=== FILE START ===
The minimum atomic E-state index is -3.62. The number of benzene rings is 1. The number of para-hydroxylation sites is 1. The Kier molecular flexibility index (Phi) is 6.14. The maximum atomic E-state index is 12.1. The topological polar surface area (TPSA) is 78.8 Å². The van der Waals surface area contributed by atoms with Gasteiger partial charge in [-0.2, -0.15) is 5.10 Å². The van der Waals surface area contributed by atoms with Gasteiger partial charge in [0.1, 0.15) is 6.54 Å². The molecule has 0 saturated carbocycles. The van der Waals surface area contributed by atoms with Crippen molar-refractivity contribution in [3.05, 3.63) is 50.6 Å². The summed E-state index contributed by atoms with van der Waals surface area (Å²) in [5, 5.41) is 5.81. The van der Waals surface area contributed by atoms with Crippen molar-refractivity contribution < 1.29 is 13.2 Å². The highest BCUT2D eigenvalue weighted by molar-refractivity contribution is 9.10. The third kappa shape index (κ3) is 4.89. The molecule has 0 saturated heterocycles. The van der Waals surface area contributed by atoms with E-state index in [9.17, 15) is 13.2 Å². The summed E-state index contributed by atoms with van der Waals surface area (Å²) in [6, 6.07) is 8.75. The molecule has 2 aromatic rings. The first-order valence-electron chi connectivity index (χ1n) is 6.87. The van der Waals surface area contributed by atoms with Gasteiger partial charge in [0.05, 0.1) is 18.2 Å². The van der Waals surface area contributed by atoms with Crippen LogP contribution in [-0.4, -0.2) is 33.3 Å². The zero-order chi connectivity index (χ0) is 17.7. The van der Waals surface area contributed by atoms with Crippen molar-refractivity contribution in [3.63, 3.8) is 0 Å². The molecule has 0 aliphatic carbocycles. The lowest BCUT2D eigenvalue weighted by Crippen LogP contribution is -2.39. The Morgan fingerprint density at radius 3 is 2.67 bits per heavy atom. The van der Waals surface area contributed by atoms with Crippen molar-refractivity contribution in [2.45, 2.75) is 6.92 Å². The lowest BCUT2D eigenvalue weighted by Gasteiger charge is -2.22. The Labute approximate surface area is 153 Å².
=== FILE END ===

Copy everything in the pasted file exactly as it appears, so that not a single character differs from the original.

The minimum atomic E-state index is -3.62. The number of benzene rings is 1. The number of para-hydroxylation sites is 1. The Kier molecular flexibility index (Phi) is 6.14. The maximum atomic E-state index is 12.1. The topological polar surface area (TPSA) is 78.8 Å². The van der Waals surface area contributed by atoms with Gasteiger partial charge in [-0.2, -0.15) is 5.10 Å². The van der Waals surface area contributed by atoms with Gasteiger partial charge in [0.1, 0.15) is 6.54 Å². The molecule has 0 saturated carbocycles. The van der Waals surface area contributed by atoms with Crippen molar-refractivity contribution in [3.05, 3.63) is 50.6 Å². The summed E-state index contributed by atoms with van der Waals surface area (Å²) in [5, 5.41) is 5.81. The van der Waals surface area contributed by atoms with Crippen molar-refractivity contribution < 1.29 is 13.2 Å². The highest BCUT2D eigenvalue weighted by molar-refractivity contribution is 9.10. The third kappa shape index (κ3) is 4.89. The molecule has 0 saturated heterocycles. The van der Waals surface area contributed by atoms with E-state index in [9.17, 15) is 13.2 Å². The summed E-state index contributed by atoms with van der Waals surface area (Å²) in [6, 6.07) is 8.75. The molecule has 2 aromatic rings. The first-order valence-electron chi connectivity index (χ1n) is 6.87. The van der Waals surface area contributed by atoms with Gasteiger partial charge in [0.05, 0.1) is 18.2 Å². The van der Waals surface area contributed by atoms with Crippen LogP contribution in [-0.4, -0.2) is 33.3 Å². The zero-order chi connectivity index (χ0) is 17.7. The van der Waals surface area contributed by atoms with Crippen molar-refractivity contribution in [3.63, 3.8) is 0 Å². The molecule has 0 aliphatic carbocycles. The lowest BCUT2D eigenvalue weighted by Crippen LogP contribution is -2.39. The Morgan fingerprint density at radius 3 is 2.67 bits per heavy atom. The van der Waals surface area contributed by atoms with Crippen molar-refractivity contribution in [2.45, 2.75) is 6.92 Å². The lowest BCUT2D eigenvalue weighted by Gasteiger charge is -2.22. The Labute approximate surface area is 153 Å².